Well, hello again. I’ve been on vacation, but it’s nice to be back. This blog is made possible each week by Angelica Dawson. There seems to be a glitch with the link this week, but hopefully you’ll be able to find the other great teasers.
Before i left, I published the digital format of Hello Again, my latest paranormal suspense romance. Your tease this week comes from there. The book is available from all Amazon distributors. https://www.amazon.com/Hello-Again-Susanne-Matthews-ebook/dp/B01FGN88I6
As they neared the spot Shirley mentioned, tornado damage was obvious. Two wide band of ripped up earth crisscrossed the field, dead animals in crumpled heaps scattered along the edges. He swallowed awkwardly. Were there people lying like that somewhere, too? Up ahead on the road, he saw a large tree blocking the road. From here, he’d guess it was an Assiniboine poplar, but there weren’t any of those for miles around. Stopping the car, he turned to the woman beside him.
He hurried across the road. As soon as he stepped to the edge of the soft shoulder, he saw the bruised and bleeding hands holding the pillow over her head.
“Miss?” he asked, but got no response.
Jumping into the ditch, he noted the water came up over his feet. He reached down, and lifted the pillow from her head. He felt as if he’d been sucker punched. How was this possible? He struggled to breathe again and blinked twice. This was the woman from his coma, the one he’d caressed and made love to.
But that woman was a figment of his imagination and this one was real—very, very real.
On her stomach, she’d turned her head to the right, no doubt to make it easier to breathe. Her long brown hair hid part of her familiar face. Reaching down, he touched her throat, letting out a whoosh of the air he hadn’t realized he’d been holding when a strong, steady pulse beat beneath his fingers.
“Well, don’t just stand there,” Shirley said. “Get her out of that ditch.”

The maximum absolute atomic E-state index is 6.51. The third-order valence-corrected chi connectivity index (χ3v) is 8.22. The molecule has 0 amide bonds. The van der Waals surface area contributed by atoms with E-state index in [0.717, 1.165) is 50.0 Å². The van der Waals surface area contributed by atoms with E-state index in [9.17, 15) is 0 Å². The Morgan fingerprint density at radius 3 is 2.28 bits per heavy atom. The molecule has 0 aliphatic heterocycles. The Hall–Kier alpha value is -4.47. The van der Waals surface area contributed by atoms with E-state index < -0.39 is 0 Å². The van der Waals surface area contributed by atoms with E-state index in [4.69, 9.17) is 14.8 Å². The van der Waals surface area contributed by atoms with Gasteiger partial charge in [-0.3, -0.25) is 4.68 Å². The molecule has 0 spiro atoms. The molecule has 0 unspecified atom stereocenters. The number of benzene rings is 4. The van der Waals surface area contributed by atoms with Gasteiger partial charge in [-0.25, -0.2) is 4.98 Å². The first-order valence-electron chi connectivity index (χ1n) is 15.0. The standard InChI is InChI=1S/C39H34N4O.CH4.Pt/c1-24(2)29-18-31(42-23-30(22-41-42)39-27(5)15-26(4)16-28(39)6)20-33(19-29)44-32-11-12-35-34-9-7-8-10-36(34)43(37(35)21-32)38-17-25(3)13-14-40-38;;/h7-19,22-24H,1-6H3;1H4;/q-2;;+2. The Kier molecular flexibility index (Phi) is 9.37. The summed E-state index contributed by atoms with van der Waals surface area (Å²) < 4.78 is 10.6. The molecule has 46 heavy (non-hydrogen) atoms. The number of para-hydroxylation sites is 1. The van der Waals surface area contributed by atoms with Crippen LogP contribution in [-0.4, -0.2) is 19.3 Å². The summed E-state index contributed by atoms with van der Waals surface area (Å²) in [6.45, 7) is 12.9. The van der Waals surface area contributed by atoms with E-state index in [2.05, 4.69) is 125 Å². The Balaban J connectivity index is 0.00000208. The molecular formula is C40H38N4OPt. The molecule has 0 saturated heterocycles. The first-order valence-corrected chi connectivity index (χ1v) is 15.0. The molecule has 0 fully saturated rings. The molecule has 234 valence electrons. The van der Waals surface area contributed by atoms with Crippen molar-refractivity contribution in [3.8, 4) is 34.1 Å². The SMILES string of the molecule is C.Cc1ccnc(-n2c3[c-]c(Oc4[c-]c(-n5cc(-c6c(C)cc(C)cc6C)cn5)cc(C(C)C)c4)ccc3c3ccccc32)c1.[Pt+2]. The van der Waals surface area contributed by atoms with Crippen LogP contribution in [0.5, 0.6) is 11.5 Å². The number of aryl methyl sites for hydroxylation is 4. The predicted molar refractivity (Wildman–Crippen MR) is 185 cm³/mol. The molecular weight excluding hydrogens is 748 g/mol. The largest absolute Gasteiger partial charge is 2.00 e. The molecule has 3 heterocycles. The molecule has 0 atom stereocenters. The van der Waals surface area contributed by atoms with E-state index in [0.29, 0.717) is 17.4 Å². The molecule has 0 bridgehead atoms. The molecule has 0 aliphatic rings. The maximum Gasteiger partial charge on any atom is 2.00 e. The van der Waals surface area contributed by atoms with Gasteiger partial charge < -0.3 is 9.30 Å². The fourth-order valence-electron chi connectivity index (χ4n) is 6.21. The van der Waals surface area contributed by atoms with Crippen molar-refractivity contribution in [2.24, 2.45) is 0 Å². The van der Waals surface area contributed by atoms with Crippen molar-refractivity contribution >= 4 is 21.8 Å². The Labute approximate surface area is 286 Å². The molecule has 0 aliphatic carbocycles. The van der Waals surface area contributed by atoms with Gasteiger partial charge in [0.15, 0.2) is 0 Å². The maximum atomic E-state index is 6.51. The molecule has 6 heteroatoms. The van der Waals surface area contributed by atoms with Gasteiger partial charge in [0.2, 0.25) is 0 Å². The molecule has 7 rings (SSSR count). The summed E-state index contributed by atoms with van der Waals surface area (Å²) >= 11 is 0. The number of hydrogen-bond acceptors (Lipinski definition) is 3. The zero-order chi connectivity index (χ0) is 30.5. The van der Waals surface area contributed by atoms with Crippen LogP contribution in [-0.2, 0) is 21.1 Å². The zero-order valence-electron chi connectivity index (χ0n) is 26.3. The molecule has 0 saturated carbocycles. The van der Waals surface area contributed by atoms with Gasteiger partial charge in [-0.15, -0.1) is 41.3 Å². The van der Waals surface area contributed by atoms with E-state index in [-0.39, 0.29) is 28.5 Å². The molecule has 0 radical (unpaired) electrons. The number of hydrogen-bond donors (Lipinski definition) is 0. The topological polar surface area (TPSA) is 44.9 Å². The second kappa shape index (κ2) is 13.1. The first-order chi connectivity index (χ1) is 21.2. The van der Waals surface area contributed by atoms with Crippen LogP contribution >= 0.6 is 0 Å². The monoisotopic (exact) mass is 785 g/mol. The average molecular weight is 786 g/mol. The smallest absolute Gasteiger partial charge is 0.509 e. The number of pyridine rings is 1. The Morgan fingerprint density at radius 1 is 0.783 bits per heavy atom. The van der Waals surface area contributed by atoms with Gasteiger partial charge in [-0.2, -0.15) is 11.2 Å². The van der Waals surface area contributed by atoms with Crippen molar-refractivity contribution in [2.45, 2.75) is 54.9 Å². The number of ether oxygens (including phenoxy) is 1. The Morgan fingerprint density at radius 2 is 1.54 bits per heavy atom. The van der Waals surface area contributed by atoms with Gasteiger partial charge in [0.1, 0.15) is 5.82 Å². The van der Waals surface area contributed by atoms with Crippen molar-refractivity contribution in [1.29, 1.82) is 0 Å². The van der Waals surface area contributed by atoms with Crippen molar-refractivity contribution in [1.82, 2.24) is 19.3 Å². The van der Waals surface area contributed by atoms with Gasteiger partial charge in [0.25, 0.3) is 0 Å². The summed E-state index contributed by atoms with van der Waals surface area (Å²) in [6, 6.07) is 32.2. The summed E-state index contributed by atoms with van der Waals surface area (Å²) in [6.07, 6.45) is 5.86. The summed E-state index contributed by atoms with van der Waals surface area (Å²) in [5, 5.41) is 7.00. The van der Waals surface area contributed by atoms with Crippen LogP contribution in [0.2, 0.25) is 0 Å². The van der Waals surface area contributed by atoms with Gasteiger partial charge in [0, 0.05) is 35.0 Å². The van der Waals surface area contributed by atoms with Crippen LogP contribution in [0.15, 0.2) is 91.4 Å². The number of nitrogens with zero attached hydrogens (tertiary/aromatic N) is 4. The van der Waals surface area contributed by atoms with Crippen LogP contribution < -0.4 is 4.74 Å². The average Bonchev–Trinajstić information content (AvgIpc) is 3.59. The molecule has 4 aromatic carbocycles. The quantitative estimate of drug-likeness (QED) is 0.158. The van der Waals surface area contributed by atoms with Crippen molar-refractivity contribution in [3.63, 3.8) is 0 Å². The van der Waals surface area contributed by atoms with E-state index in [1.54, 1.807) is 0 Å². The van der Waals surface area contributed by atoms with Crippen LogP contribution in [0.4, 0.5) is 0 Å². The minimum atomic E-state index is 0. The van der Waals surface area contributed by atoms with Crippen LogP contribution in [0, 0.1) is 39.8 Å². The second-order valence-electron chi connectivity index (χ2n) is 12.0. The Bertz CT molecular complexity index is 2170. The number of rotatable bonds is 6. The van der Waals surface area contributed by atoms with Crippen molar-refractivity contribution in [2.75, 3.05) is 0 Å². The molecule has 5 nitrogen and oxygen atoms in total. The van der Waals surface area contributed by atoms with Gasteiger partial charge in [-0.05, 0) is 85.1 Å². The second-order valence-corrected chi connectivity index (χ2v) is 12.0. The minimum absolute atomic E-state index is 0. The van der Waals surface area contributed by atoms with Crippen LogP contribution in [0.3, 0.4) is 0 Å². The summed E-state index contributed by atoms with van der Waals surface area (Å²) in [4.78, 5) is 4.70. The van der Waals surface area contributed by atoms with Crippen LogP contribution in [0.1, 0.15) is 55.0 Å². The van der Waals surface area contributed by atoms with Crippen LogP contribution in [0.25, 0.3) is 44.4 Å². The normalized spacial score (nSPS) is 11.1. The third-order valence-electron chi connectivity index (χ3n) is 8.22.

“I thought I told you to stay in the car.”
“You did, but you’re going to need these.” She reached into the voluminous pockets on the dress she wore and handed him a pair of garden sheers. “Now, get that off her so we can get out of here. And before you say something stupid about not moving her, nothing’s broken. The cut on her leg will heal, and she’ll be fine—as long as we get back to the house before the next twister.”
Bill reached for the sheers and moved to the woman’s feet, snipped away the branches and lifted the surprisingly heavy log off her legs, moving it far enough aside to be able to lift her out of the ditch. Turning her onto her side, he scooped her out of the mud and water.
Her eyes fluttered open. Glazed with shock and pain, the beautiful sapphire blue orbs he’d recognize anywhere widened.
“Mike?” she whispered and smiled. “You came.”
Her lids closed, and she was unconscious again.
Carrying her back to the vehicle, surprised to see Shirley seated there already, he gently placed his new passenger on the backseat and then got behind the wheel once more.
“Quickly,” Shirley said. “We’ve got no time to lose. The tornado’s going to cross the road a quarter-mile from here. We don’t want to be too close when it does.”
Making a three-point turn, Bill stepped on the gas, hoping to outrun this leg of the storm.